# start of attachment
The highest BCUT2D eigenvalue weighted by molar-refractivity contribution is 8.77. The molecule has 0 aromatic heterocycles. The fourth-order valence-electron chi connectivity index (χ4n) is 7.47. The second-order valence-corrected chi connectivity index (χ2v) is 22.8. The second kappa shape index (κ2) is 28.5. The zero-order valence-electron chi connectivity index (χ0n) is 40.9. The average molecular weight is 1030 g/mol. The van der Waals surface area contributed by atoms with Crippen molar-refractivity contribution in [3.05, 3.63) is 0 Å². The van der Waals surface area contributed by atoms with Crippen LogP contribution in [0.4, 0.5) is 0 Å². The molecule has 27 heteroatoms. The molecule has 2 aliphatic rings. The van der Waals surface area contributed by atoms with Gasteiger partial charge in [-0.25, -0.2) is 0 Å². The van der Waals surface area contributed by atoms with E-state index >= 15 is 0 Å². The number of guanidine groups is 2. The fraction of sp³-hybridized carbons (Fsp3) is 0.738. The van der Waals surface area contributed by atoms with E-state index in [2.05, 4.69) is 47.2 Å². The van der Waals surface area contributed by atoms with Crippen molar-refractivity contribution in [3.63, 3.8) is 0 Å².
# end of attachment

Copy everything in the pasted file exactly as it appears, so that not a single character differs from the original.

The highest BCUT2D eigenvalue weighted by molar-refractivity contribution is 8.77. The molecule has 0 aromatic heterocycles. The fourth-order valence-electron chi connectivity index (χ4n) is 7.47. The second-order valence-corrected chi connectivity index (χ2v) is 22.8. The second kappa shape index (κ2) is 28.5. The zero-order valence-electron chi connectivity index (χ0n) is 40.9. The average molecular weight is 1030 g/mol. The van der Waals surface area contributed by atoms with Crippen molar-refractivity contribution in [3.05, 3.63) is 0 Å². The van der Waals surface area contributed by atoms with Crippen LogP contribution in [0.4, 0.5) is 0 Å². The molecule has 27 heteroatoms. The molecule has 2 aliphatic rings. The van der Waals surface area contributed by atoms with Gasteiger partial charge in [-0.25, -0.2) is 0 Å². The van der Waals surface area contributed by atoms with E-state index >= 15 is 0 Å². The number of guanidine groups is 2. The fraction of sp³-hybridized carbons (Fsp3) is 0.738. The van der Waals surface area contributed by atoms with E-state index in [2.05, 4.69) is 47.2 Å². The van der Waals surface area contributed by atoms with Crippen molar-refractivity contribution in [3.63, 3.8) is 0 Å².